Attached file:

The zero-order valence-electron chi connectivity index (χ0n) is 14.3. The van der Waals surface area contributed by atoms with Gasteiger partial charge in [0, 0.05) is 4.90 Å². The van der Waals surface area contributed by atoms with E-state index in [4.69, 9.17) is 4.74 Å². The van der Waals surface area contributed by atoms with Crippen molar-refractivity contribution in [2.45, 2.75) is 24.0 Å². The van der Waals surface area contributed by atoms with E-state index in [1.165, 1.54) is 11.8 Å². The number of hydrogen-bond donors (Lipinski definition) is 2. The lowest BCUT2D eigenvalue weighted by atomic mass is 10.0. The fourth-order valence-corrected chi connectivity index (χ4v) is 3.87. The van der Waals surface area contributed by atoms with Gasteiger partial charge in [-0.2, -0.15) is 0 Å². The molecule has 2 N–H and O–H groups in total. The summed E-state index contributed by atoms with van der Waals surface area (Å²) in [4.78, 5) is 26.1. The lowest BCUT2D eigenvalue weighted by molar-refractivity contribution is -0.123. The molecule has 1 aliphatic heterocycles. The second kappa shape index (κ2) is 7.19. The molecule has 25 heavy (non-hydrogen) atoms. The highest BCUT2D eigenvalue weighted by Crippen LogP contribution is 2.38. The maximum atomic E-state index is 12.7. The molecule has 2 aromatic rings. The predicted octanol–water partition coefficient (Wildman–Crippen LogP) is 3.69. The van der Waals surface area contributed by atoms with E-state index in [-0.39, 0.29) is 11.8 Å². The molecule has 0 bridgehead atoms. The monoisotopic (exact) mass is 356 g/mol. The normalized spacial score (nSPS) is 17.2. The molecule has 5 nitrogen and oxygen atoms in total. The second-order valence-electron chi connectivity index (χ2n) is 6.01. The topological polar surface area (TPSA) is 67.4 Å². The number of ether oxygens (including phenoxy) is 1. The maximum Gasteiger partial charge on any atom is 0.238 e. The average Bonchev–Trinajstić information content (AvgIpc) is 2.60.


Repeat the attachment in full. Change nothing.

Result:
The zero-order valence-electron chi connectivity index (χ0n) is 14.3. The van der Waals surface area contributed by atoms with Gasteiger partial charge in [0, 0.05) is 4.90 Å². The van der Waals surface area contributed by atoms with E-state index in [4.69, 9.17) is 4.74 Å². The van der Waals surface area contributed by atoms with Crippen molar-refractivity contribution in [2.45, 2.75) is 24.0 Å². The van der Waals surface area contributed by atoms with E-state index in [1.165, 1.54) is 11.8 Å². The number of hydrogen-bond donors (Lipinski definition) is 2. The lowest BCUT2D eigenvalue weighted by atomic mass is 10.0. The fourth-order valence-corrected chi connectivity index (χ4v) is 3.87. The van der Waals surface area contributed by atoms with Gasteiger partial charge in [-0.2, -0.15) is 0 Å². The molecule has 2 N–H and O–H groups in total. The summed E-state index contributed by atoms with van der Waals surface area (Å²) in [4.78, 5) is 26.1. The lowest BCUT2D eigenvalue weighted by molar-refractivity contribution is -0.123. The molecule has 1 aliphatic heterocycles. The second kappa shape index (κ2) is 7.19. The molecule has 25 heavy (non-hydrogen) atoms. The highest BCUT2D eigenvalue weighted by Crippen LogP contribution is 2.38. The maximum atomic E-state index is 12.7. The molecule has 2 aromatic rings. The predicted octanol–water partition coefficient (Wildman–Crippen LogP) is 3.69. The van der Waals surface area contributed by atoms with E-state index in [-0.39, 0.29) is 11.8 Å². The molecule has 0 bridgehead atoms. The monoisotopic (exact) mass is 356 g/mol. The normalized spacial score (nSPS) is 17.2. The molecule has 5 nitrogen and oxygen atoms in total. The second-order valence-electron chi connectivity index (χ2n) is 6.01. The topological polar surface area (TPSA) is 67.4 Å². The number of ether oxygens (including phenoxy) is 1. The maximum Gasteiger partial charge on any atom is 0.238 e. The average Bonchev–Trinajstić information content (AvgIpc) is 2.60.